III.3. Caucasus

The Neolithic arrived in the Caucasus during the 7th millennium BC. Farmers began to settle in the Kura–Araxes interfluve, bringing with them traditions different to those found in Anatolia and the Zagros Mountains, developing regional cultures which shared affinities with traditions in northern Mesopotamia and north-western Iran. Three Neolithic traditions can be distinguished: the Shulaveri-Shomu culture, in the central and southern regions; the western Caucasus and east Pontic region, concentrated on the area of Colchis in the foothills and along the coast; and the central and northern Caucasus, from the Surami massif to the piedmont of the northern Caucasus (Sagona 2017).

Certain Georgian sites ca. 6th–5th millennium BC show a transitional material culture (“Pre-Pottery Neolithic”), different from both the Trialetian Mesolithic and Pottery Neolithic traditions. The Pottery Neolithic of central and southern Caucasus is represented by the Shulaveri-Shomu culture, which refers to three groups: the main one, centred in the middle reaches of the Kura River; another one between the Nakhichevan region, Mil Plain, and the Mugan steppes; and the third in the Ararat Plain. This culture is thought to have been started by immigrants from northern Mesopotamia or Iran, interacting with Late Mesolithic communities (Sagona 2017).

In the Kura corridor, the typical Caucasian Neolithic village (small hamlets averaging about 1–1.5 ha) consists of high-density, cell-like compounds of round or oval houses, measuring ca. 2.5–5 m in diameter, and linked by low walls. The building on top of old structures represents a conservative building code, a tradition strongly related to the own ancestors, and thus kinship organisation, with a mentality reminiscent of Çatalhöyük. Some settlements may have been left seasonally, and courtyards were important communal areas, enclosed by small storage cells and houses (Sagona 2017).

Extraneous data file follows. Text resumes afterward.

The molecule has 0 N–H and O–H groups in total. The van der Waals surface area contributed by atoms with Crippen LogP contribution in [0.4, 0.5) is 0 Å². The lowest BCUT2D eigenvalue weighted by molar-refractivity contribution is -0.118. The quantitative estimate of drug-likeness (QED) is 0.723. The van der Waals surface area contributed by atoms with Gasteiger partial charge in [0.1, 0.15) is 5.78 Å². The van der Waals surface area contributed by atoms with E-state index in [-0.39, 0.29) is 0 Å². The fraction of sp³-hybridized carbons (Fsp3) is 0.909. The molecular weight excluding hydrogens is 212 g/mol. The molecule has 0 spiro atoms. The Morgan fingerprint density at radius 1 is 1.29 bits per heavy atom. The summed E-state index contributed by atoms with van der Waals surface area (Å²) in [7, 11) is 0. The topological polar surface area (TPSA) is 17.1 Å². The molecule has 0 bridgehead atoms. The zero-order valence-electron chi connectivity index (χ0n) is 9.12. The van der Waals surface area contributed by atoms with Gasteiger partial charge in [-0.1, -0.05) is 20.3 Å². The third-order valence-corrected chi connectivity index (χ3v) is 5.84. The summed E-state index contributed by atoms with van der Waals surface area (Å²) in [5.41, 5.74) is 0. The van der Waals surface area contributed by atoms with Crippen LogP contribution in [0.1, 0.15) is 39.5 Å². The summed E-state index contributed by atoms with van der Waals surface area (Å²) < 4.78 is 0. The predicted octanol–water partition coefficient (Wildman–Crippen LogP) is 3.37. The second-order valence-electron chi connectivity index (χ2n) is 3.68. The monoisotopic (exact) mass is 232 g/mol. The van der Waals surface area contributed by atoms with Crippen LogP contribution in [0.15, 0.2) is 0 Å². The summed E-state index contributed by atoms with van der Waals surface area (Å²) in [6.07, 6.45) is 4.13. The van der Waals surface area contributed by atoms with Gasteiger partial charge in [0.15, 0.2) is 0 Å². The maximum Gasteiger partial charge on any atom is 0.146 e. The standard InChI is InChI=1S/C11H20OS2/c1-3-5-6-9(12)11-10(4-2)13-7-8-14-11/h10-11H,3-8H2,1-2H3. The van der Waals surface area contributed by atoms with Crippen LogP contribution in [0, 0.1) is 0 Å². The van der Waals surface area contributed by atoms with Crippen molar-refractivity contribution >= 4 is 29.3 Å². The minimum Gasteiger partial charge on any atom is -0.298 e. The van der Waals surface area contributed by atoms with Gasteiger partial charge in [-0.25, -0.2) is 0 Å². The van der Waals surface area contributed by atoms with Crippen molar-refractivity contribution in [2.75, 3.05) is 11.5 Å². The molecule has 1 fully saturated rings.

In the Ararat plain, similar settlement plans and round structures can be seen. In the southern Caucasus a shift to fully rectangular constructions can be seen in the second half of the 6th millennium BC, reflecting a change in the social organisation, from a more communal-based village to one orientated towards the nuclear family. The plain Neolithic ceramic wares represent a local production displaying affinities with the northern Iranian Plateau (Halaf) or Anatolia (Sagona 2017).

All Shulaveri-Shomu groups are characterised by the abundance and diversity of flake tools, large quantity of scrapers, the adoption of advanced blade techniques, and ground stone artefacts, with the lithic assemblage predominantly formed by obsidian. Their economy is based on animal husbandry, raising sheep, goats, pigs, and cattle, and complementing them with hunting and fishing. Farming included a diversity of crops greater than neighbouring regions (like Northern Iran or the eastern Caspian regions). The beginnings of the wine culture is associated with this culture (Sagona 2017).

The fully-fledged Neolithic farming communities from the Mil Plain, ca 5600–5400 BC, had strong ties to northern Iran and the south Caspian region, but interaction with Shulaveri-Shomu appears to be minimal. Communal co-operation is evident, with a sub-circular planning of mud-brick constructions, with ditched enclosures pointing to potential cattle corrals, enclosed marketplaces, fortifications, or even astronomical observatories with ritual values (Sagona 2017).

Burials do not show unity among the different cultures: most findings involve inhumations, many in a crouched position, positioned either on their back or on the left or right sides (no gender differentiation). Common is the use of figurines depicting humans. Metalworking begins in the Caucasus in the late 6th – early 5th millennium, with emerging jewellery industry, including bead production and far-flung connections with central Asia and its borderlands (Sagona 2017).

In central and northern Caucasus, the evolution of the 7th to the 6th millennium is marked by a change in lithic typology and stone resources, the appearance of Pottery Neolithic, and the addition of agriculture to the subsistence economy (Sagona 2017).